As a system administrator, participating on Server Fault has made me better at what I do and it has also been fun. Here’s why.

The All-Star IT Department

In many tech companies the IT department is pretty small. Even in the bigger ones you get more specialized admins, say a team of two network admins, a Unix guy with a beard and a Windows lady. That means when you have ideas that you want to bounce off of people or questions that you have, there is only a small group of people you can go to, and even then an even smaller chance that they will know what you are talking about.

Server Fault is a combination of a big IT department and a knowledge resource. Most of the visitor traffic is people finding answers to questions that they have that someone else already asked. However, there is also a community here. The top administrators on the site get to know each other and many also hang out in chat. Spending time with other people who are passionate about what you do improves the quality of your day to day life.

So in my mind Server Fault is an all-star IT department that I get to work with all year round.

The advantages of writing

One of the main things that people value in a system administrator is communication. It seems that a lot of system administrators are just not very good at it for some reason. Whatever that reason is doesn’t matter as much as the fact that writing will make you a better communicator. I would not promise that it will make you a great writer but it will make you a lot better. If you not convinced that this is the case have a look at What Stack Overflow Can Teach You.

When you write out a question it clarifies what you are thinking about. Before you even get an answer from someone else you might have an idea as you write as to what the answer is, or you might realize that you are going down the wrong path.

Staying on top of your game

In the same way that writing a question helps clarify your thoughts, the same is true of writing answers. Every time you write an answer you refresh your memory on the topic and make the thought more defined and fleshed out. In doing this not only does your knowledge on that particular topic get better but also your mental models about system administration improve. Much of system administration has themes that come up and up again with many different technologies. Mastering these themes means improving your mental models that you apply to learn new things. As a result you end up with more facility in that particular area but also at the general patterns that come up in system administration. I believe this is what many people mean when they talk about experience, so in a way you can get more experience in a shorter amount of time.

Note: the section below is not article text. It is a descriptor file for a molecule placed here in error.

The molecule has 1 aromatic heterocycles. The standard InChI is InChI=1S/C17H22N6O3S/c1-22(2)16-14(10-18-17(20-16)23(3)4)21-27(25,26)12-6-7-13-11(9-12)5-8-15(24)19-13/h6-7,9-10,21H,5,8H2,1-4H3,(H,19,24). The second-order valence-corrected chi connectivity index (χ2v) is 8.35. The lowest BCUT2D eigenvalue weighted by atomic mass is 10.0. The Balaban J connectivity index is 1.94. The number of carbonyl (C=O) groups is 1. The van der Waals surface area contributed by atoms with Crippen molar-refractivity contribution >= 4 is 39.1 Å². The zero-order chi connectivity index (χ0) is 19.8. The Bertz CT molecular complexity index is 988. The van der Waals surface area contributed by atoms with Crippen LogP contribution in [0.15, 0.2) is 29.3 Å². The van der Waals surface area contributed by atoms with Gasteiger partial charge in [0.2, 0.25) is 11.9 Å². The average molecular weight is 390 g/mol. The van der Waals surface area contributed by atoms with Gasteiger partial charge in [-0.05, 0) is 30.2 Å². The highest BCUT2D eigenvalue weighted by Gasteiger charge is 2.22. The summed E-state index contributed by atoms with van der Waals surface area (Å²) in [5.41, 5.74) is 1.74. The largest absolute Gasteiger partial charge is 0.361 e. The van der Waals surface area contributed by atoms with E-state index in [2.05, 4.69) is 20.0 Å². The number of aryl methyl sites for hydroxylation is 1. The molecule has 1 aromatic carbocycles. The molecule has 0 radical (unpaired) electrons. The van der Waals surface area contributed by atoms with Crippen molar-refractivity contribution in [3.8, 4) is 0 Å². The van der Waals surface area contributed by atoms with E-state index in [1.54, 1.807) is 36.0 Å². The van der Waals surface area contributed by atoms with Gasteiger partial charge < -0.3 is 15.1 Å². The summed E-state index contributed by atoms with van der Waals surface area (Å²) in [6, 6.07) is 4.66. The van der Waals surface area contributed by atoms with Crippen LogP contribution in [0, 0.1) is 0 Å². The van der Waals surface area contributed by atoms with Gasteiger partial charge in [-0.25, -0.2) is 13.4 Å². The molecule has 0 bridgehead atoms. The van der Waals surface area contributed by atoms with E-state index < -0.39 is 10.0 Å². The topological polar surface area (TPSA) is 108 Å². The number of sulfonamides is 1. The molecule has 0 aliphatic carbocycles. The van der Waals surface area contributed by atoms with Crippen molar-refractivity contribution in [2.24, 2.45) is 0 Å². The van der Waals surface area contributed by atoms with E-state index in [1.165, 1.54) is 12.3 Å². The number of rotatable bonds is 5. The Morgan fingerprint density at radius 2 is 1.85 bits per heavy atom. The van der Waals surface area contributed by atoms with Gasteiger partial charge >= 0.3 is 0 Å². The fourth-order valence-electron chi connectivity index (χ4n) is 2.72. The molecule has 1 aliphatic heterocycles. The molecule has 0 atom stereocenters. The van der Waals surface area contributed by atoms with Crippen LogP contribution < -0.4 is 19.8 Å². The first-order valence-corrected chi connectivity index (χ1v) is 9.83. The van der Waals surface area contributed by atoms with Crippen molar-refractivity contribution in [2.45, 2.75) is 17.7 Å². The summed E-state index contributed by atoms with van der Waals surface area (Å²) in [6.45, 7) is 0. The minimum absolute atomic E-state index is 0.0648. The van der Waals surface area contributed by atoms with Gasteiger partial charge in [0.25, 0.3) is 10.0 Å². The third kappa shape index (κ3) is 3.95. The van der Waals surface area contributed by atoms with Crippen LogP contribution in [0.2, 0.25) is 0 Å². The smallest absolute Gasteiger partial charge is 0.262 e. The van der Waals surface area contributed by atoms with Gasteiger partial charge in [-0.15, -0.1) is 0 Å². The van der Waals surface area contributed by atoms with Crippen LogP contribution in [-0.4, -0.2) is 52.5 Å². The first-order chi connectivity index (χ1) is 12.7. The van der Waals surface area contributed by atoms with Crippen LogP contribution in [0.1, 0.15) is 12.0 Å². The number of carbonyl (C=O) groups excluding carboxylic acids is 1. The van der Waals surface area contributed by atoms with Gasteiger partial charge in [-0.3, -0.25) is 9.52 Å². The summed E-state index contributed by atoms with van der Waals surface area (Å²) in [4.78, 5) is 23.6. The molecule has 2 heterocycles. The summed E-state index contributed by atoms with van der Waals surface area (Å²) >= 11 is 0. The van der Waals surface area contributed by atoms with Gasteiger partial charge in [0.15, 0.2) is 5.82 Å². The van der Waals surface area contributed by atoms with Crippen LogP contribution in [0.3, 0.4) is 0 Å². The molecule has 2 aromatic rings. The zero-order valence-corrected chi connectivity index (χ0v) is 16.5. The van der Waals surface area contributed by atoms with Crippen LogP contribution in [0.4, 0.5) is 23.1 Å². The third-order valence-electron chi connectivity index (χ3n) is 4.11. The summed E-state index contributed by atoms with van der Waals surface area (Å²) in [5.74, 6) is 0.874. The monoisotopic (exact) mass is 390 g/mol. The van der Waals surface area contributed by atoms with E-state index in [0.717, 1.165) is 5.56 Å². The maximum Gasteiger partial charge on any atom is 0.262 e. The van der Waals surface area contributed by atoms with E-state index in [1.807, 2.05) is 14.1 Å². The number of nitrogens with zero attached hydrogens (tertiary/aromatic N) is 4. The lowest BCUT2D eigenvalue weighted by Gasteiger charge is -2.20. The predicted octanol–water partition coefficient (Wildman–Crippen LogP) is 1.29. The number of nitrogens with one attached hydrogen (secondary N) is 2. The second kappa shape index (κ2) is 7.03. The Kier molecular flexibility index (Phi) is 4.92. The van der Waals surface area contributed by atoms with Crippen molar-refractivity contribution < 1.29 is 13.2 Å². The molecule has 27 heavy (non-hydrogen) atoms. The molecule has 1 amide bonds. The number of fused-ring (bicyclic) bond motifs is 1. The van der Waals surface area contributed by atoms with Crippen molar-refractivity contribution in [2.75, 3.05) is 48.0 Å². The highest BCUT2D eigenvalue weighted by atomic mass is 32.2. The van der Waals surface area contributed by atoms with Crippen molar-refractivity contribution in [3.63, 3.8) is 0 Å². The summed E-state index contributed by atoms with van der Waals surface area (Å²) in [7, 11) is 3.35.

The site also helps you keep track of what the new technologies are in a field that is always changing. When you see lots of questions coming up on a topic over time you know that you should at least know what it is. You can then take a look at these and be more in touch with what is going on in your field.

Showing off and helping others

It is fun as a geek to show off your knowledge to others and helping other people with their problems satisfies a fundamental desire. Also Sever Fault is usually less rewarding to people who show off their knowledge in an unkind way (i.e. RTFM). Because of this you might develop a better attitude as a system administrator — another thing that the stereotypical system administrator is not always famed for.